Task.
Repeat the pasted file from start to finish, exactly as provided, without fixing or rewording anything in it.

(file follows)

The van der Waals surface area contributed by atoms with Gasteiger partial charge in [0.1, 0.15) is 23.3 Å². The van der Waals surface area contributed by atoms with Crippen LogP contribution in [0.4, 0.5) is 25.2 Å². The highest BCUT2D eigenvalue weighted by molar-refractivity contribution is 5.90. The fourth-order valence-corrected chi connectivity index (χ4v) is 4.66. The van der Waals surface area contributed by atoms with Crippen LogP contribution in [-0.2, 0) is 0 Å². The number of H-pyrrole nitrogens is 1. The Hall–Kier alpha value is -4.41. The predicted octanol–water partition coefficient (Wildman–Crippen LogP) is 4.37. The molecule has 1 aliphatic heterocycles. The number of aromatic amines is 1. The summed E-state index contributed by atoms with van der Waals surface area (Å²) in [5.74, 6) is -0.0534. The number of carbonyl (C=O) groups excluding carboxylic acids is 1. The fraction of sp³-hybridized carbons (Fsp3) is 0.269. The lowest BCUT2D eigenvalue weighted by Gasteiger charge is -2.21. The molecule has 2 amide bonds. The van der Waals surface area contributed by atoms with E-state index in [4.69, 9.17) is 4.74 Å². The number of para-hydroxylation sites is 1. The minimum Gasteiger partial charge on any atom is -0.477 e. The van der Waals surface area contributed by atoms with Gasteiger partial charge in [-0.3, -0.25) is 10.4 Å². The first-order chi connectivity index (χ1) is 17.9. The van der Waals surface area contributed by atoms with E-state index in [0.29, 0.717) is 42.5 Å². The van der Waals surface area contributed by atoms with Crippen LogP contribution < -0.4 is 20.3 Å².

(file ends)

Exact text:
The van der Waals surface area contributed by atoms with Gasteiger partial charge in [0.1, 0.15) is 23.3 Å². The van der Waals surface area contributed by atoms with Crippen LogP contribution in [0.4, 0.5) is 25.2 Å². The highest BCUT2D eigenvalue weighted by molar-refractivity contribution is 5.90. The fourth-order valence-corrected chi connectivity index (χ4v) is 4.66. The van der Waals surface area contributed by atoms with Crippen LogP contribution in [-0.2, 0) is 0 Å². The number of H-pyrrole nitrogens is 1. The Hall–Kier alpha value is -4.41. The predicted octanol–water partition coefficient (Wildman–Crippen LogP) is 4.37. The molecule has 1 aliphatic heterocycles. The number of aromatic amines is 1. The summed E-state index contributed by atoms with van der Waals surface area (Å²) in [5.74, 6) is -0.0534. The number of carbonyl (C=O) groups excluding carboxylic acids is 1. The fraction of sp³-hybridized carbons (Fsp3) is 0.269. The lowest BCUT2D eigenvalue weighted by Gasteiger charge is -2.21. The molecule has 2 amide bonds. The van der Waals surface area contributed by atoms with E-state index in [4.69, 9.17) is 4.74 Å². The number of para-hydroxylation sites is 1. The minimum Gasteiger partial charge on any atom is -0.477 e. The van der Waals surface area contributed by atoms with Gasteiger partial charge in [-0.3, -0.25) is 10.4 Å². The first-order chi connectivity index (χ1) is 17.9. The van der Waals surface area contributed by atoms with E-state index in [0.29, 0.717) is 42.5 Å². The van der Waals surface area contributed by atoms with Crippen LogP contribution < -0.4 is 20.3 Å².